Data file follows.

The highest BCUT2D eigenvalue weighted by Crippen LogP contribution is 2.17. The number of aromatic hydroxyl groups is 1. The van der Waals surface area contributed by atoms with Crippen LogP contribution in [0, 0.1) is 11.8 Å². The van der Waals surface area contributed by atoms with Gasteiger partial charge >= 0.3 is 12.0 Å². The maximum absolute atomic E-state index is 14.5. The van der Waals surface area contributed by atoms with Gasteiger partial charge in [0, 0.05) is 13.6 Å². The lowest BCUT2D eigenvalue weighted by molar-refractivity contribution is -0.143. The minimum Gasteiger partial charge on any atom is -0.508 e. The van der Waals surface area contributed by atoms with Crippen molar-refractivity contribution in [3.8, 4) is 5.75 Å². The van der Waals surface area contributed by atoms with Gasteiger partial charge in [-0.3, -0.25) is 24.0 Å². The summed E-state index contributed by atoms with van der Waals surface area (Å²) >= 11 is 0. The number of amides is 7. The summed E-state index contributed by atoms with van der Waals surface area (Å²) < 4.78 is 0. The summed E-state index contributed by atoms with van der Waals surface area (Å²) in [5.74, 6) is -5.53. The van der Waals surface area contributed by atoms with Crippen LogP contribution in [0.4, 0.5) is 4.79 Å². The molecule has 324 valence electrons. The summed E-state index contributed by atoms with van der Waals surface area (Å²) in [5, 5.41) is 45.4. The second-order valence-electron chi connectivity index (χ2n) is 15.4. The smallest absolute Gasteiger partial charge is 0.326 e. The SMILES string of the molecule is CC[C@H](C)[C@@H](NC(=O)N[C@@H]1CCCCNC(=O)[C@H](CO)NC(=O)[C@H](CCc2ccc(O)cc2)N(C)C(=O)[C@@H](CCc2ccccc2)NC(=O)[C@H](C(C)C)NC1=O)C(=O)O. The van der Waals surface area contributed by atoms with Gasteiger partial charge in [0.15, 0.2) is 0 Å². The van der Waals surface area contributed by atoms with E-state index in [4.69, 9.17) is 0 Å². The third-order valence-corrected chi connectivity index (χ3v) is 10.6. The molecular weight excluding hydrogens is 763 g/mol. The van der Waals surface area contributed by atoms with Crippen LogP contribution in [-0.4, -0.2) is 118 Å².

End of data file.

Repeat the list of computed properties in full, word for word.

The highest BCUT2D eigenvalue weighted by Crippen LogP contribution is 2.17. The number of aromatic hydroxyl groups is 1. The van der Waals surface area contributed by atoms with Crippen LogP contribution in [0, 0.1) is 11.8 Å². The van der Waals surface area contributed by atoms with Gasteiger partial charge >= 0.3 is 12.0 Å². The maximum absolute atomic E-state index is 14.5. The van der Waals surface area contributed by atoms with Gasteiger partial charge in [0, 0.05) is 13.6 Å². The lowest BCUT2D eigenvalue weighted by molar-refractivity contribution is -0.143. The minimum Gasteiger partial charge on any atom is -0.508 e. The van der Waals surface area contributed by atoms with Crippen molar-refractivity contribution in [3.8, 4) is 5.75 Å². The van der Waals surface area contributed by atoms with Gasteiger partial charge in [-0.3, -0.25) is 24.0 Å². The summed E-state index contributed by atoms with van der Waals surface area (Å²) >= 11 is 0. The number of amides is 7. The summed E-state index contributed by atoms with van der Waals surface area (Å²) < 4.78 is 0. The summed E-state index contributed by atoms with van der Waals surface area (Å²) in [5.74, 6) is -5.53. The van der Waals surface area contributed by atoms with Crippen LogP contribution in [0.4, 0.5) is 4.79 Å². The molecule has 324 valence electrons. The summed E-state index contributed by atoms with van der Waals surface area (Å²) in [5, 5.41) is 45.4. The second-order valence-electron chi connectivity index (χ2n) is 15.4. The smallest absolute Gasteiger partial charge is 0.326 e. The SMILES string of the molecule is CC[C@H](C)[C@@H](NC(=O)N[C@@H]1CCCCNC(=O)[C@H](CO)NC(=O)[C@H](CCc2ccc(O)cc2)N(C)C(=O)[C@@H](CCc2ccccc2)NC(=O)[C@H](C(C)C)NC1=O)C(=O)O. The van der Waals surface area contributed by atoms with Gasteiger partial charge in [0.15, 0.2) is 0 Å². The van der Waals surface area contributed by atoms with E-state index in [4.69, 9.17) is 0 Å². The third-order valence-corrected chi connectivity index (χ3v) is 10.6. The molecular weight excluding hydrogens is 763 g/mol. The van der Waals surface area contributed by atoms with Crippen LogP contribution in [-0.4, -0.2) is 118 Å².